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Deuchar, John (1822–1872)

by A. A. Morrison

This article was published in Australian Dictionary of Biography, Volume 4, (MUP), 1972

John Deuchar (1822-1872), pioneer and stock breeder, was born at Aberdeen, Scotland, son of John Deuchar, farmer, and his wife Margaret, née Rattary. He migrated to New South Wales in 1840, gained pastoral experience in the Hunter River district, and about 1842 drove sheep from Maitland to the Darling Downs for the Aberdeen Co., later the North British Australian Co. From 1844 he was cattle overseer for Patrick Leslie at Goomburra. After two years, with support from Walter Grey of Ipswich, he bought Canal Creek well stocked with Talgai merinos. In 1848 Deuchar sold Canal Creek, and succeeded Fred Bracker as manager of Rosenthal for the Aberdeen Co.; he also became travelling superintendent of the company's properties. On Rosenthal Deuchar had the first two thoroughbred merino rams on the Darling Downs, Camden Billy, already there when he took over the property, and German Billy, which he brought with him from Canal Creek. A fine merino stud was developed from a blend of Negretti and Rambouillet strains.

Deuchar also began breeding cattle, especially Shorthorns, and brought to Rosenthal Lord Raglan, the first imported Shorthorn bull to reach the Downs, and well-bred cattle from the Australian Agricultural Co.'s properties farther south. A lover of good horseflesh and specially dependent on it for his inspections, he also developed a racing stud. His stallion, Grey Arab, bought from one of the Aberdeen Co.'s properties, sired many fine horses, some of which Deuchar rode successfully at race meetings both on the flat and over the fences. He also introduced Omar Pasha, one of the first Clydesdale stallions on the Downs. In 1855 he went into partnership with Charles H. Marshall on Glengallan, also near Warwick, where he continued his work in stock breeding. His overseer, William Anderson, had been at school with him and had come to the colony on the same ship. Deuchar insisted on building up his own teams of employees; on taking over both Rosenthal and Glengallan he had dispersed the families on the properties and replaced them with other employees already known to him. Most of those displaced moved to Warwick and many became well-known pioneers of that town.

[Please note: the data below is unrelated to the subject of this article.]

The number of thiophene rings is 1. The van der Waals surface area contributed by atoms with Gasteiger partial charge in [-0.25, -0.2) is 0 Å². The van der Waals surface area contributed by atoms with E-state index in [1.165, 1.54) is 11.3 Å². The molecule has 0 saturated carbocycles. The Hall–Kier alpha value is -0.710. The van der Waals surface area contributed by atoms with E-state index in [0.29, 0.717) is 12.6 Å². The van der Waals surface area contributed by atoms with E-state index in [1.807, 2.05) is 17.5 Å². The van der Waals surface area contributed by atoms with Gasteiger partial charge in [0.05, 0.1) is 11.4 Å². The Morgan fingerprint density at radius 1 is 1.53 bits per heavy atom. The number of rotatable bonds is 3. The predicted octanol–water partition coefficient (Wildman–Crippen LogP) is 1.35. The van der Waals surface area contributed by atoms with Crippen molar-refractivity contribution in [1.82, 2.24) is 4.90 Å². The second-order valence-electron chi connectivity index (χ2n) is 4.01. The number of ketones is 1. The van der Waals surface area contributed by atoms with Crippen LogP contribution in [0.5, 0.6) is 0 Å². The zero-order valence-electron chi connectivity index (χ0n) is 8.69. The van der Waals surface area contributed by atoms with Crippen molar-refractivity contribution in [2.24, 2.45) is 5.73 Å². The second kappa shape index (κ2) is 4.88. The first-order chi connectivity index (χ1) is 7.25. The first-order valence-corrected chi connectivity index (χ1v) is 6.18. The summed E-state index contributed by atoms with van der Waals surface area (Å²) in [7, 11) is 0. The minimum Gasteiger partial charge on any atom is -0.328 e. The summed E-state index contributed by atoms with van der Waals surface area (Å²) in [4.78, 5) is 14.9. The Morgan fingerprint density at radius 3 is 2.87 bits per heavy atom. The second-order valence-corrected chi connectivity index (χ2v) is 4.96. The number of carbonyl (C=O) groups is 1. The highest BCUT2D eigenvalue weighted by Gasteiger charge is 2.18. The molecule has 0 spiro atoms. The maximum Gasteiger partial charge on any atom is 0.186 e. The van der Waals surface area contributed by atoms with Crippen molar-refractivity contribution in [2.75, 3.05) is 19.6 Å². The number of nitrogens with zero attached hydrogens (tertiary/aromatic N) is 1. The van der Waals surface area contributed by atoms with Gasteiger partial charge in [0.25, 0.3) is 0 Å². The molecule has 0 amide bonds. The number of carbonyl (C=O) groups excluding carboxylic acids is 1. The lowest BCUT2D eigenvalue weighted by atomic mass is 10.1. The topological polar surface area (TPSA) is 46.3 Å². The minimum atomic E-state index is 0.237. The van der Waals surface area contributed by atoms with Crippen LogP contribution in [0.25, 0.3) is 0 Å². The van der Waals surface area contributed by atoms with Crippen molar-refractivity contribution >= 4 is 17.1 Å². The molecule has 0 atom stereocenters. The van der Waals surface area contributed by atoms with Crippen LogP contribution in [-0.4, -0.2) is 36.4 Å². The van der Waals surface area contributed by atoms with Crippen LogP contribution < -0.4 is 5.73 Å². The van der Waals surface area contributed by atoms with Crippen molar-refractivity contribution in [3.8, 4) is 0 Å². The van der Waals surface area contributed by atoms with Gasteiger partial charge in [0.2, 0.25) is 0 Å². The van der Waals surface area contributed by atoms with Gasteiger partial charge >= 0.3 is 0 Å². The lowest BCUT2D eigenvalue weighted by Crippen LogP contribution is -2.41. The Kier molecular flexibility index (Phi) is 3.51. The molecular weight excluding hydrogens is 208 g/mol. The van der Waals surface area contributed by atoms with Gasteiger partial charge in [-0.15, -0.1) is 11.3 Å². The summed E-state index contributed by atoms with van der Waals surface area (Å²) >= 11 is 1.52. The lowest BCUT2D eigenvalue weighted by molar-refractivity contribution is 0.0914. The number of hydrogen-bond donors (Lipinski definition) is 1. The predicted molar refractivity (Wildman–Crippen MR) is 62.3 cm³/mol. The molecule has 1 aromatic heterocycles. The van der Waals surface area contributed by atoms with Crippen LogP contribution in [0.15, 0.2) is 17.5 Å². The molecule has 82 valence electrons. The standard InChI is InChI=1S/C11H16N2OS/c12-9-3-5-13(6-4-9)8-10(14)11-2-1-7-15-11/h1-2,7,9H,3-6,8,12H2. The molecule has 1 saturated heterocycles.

On 4 May 1857 at Paddington, Sydney, Deuchar married Eliza Charlotte, sixteen-year-old sister of Dr Lee of Warwick. In 1858-60 with his wife and infant daughter he visited Scotland. On his return he continued his developmental work at Glengallan and in 1867 built at a cost of £12,000 an impressive two-storied homestead with white stone quarried on the property. Although still standing (1968) the house is no longer in use. In 1870 he dissolved partnership with Marshall and retired to Mile End in Warwick, where he died aged 50 on 11 September 1872, survived by his wife, two daughters and six sons.

Select Bibliography

  • T. Hall, The Early History of Warwick District (Toowoomba, 1923)
  • D. Gunn, Links with the Past (Brisb, 1937)
  • Brisbane Courier, 16 Sept 1872
  • Leslie letters (State Library of Queensland).

Additional Resources

Citation details

A. A. Morrison, 'Deuchar, John (1822–1872)', Australian Dictionary of Biography, National Centre of Biography, Australian National University, http://adb.anu.edu.au/biography/deuchar-john-3404/text5167, published first in hardcopy 1972, accessed online 12 December 2018.

This article was first published in hardcopy in Australian Dictionary of Biography, Volume 4, (MUP), 1972

View the front pages for Volume 4

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